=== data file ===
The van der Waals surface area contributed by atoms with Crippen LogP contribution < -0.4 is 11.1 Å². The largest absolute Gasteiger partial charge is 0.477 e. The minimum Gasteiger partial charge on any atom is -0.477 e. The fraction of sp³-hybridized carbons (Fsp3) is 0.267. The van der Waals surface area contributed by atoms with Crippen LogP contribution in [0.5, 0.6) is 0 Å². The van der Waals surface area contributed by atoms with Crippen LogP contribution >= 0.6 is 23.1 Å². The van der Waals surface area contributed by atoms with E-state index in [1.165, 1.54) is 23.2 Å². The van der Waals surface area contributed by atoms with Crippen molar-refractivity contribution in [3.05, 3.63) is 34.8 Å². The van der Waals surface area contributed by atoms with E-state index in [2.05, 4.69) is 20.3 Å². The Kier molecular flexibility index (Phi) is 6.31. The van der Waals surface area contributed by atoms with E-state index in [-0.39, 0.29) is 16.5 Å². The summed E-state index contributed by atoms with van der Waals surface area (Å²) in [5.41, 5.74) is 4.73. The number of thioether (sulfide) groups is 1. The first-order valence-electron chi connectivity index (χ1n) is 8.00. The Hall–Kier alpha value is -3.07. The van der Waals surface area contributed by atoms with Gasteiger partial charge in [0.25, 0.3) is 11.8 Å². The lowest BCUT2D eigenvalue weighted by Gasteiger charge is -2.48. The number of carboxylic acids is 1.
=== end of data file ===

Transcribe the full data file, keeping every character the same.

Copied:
The van der Waals surface area contributed by atoms with Crippen LogP contribution < -0.4 is 11.1 Å². The largest absolute Gasteiger partial charge is 0.477 e. The minimum Gasteiger partial charge on any atom is -0.477 e. The fraction of sp³-hybridized carbons (Fsp3) is 0.267. The van der Waals surface area contributed by atoms with Crippen LogP contribution in [0.5, 0.6) is 0 Å². The van der Waals surface area contributed by atoms with Crippen LogP contribution >= 0.6 is 23.1 Å². The van der Waals surface area contributed by atoms with E-state index in [1.165, 1.54) is 23.2 Å². The van der Waals surface area contributed by atoms with Crippen molar-refractivity contribution in [3.05, 3.63) is 34.8 Å². The van der Waals surface area contributed by atoms with E-state index in [2.05, 4.69) is 20.3 Å². The Kier molecular flexibility index (Phi) is 6.31. The van der Waals surface area contributed by atoms with E-state index in [-0.39, 0.29) is 16.5 Å². The summed E-state index contributed by atoms with van der Waals surface area (Å²) in [5.41, 5.74) is 4.73. The number of thioether (sulfide) groups is 1. The first-order valence-electron chi connectivity index (χ1n) is 8.00. The Hall–Kier alpha value is -3.07. The van der Waals surface area contributed by atoms with Gasteiger partial charge in [0.25, 0.3) is 11.8 Å². The lowest BCUT2D eigenvalue weighted by Gasteiger charge is -2.48. The number of carboxylic acids is 1.